dishonesty


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dis·hon·es·ty

 (dĭs-ŏn′ĭ-stē)
n. pl. dis·hon·es·ties
1. Lack of honesty or integrity; improbity.
2. A dishonest act or statement.

dishonesty

(dɪsˈɒnɪstɪ)
n, pl -ties
1. lack of honesty or fairness; deceit
2. (Law) a deceiving act or statement; fraud

dis•hon•es•ty

(dɪsˈɒn ə sti)

n., pl. -ties.
1. lack of honesty; a disposition to lie, cheat, or steal.
2. a dishonest act; fraud.
[1350–1400]

Dishonesty

 

See Also: BELIEV ABILITY, CRIME, LIES/LIARS

  1. All frauds, like the wall daubed with untempered mortar … always tend to the decay of what they are devised to support —Richard Whately
  2. As honest a man as any in the cards, when the kings are out —Thomas Fuller
  3. At length corruption, like a general flood … shall deluge all —Alexander Pope
  4. Borrowed thoughts, like borrowed money, only show the poverty of the borrower —Marguerite, Countess Blessington
  5. Corruption is like a ball of snow … once set a-rolling it must increase —Charles Caleb Colton
  6. Crooked as a worm writhing on a hook —Herman Wouk

    The people who are likened to worms are characters from Wouk’s political novel, Inside, Outside.

  7. (Pompous and braggadocian, he seemed to the children as flat and) false as his teeth —Ferrol Sams
  8. (She was) false as water —William Shakespeare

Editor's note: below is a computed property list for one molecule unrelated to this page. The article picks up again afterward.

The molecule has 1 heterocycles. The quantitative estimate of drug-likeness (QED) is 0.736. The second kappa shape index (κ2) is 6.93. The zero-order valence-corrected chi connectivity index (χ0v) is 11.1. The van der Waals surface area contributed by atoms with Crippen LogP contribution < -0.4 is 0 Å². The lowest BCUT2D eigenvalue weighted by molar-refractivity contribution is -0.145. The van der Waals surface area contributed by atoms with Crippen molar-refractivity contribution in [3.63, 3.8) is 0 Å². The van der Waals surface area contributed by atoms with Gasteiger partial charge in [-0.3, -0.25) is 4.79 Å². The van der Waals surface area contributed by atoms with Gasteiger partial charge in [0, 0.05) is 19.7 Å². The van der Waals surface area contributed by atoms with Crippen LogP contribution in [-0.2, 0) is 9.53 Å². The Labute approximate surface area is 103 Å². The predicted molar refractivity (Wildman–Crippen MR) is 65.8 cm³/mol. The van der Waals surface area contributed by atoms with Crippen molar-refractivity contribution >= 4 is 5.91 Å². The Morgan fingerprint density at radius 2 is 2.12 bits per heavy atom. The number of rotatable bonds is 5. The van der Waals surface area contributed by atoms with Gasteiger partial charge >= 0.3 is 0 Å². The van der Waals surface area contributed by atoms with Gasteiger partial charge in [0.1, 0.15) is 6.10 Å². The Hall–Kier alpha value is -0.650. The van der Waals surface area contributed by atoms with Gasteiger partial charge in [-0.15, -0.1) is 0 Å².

9. Falser than vows made in wine —William Shakespeare
  10. Fraudulent as falsies —Helen Hudson
  11. He that builds his house with other men’s money is like one that gathers himself stones for the tomb of his burial —The Holy Bible/Apocrypha: Ecclesiasticus

    The word ‘builds’ has been modernized from ‘buildeth’ and ‘gathers’ from ‘gathereth.’

  12. It is as difficult to appropriate the thoughts of others as it is to invent —Ralph Waldo Emerson
  13. Permit memory to paint it [a long-ago life style] falsely, like the face of some old whore who could wish to be taken as young and innocent —George Garrett
  14. Plays you as fair as if he’d picked your pocket —John Ray’s Proverbs
  15. Robbers are like rane, tha fall on the just and the unjust —Josh Billings

    In Billings’ phonetic dialect the word ‘rane’ is ‘rain’ and ‘tha’ is ‘they.’

  16. Sneaky as a rat in a hotel kitchen —William Alfred
  17. There is something in corruption which, like a jaundiced eye, transfers the color of itself to the object it looks upon —Thomas Paine
  18. To rob a friend even of a penny is like taking his life —Johann B. Nappaha
ThesaurusAntonymsRelated WordsSynonymsLegend:
Noun1.dishonesty - the quality of being dishonest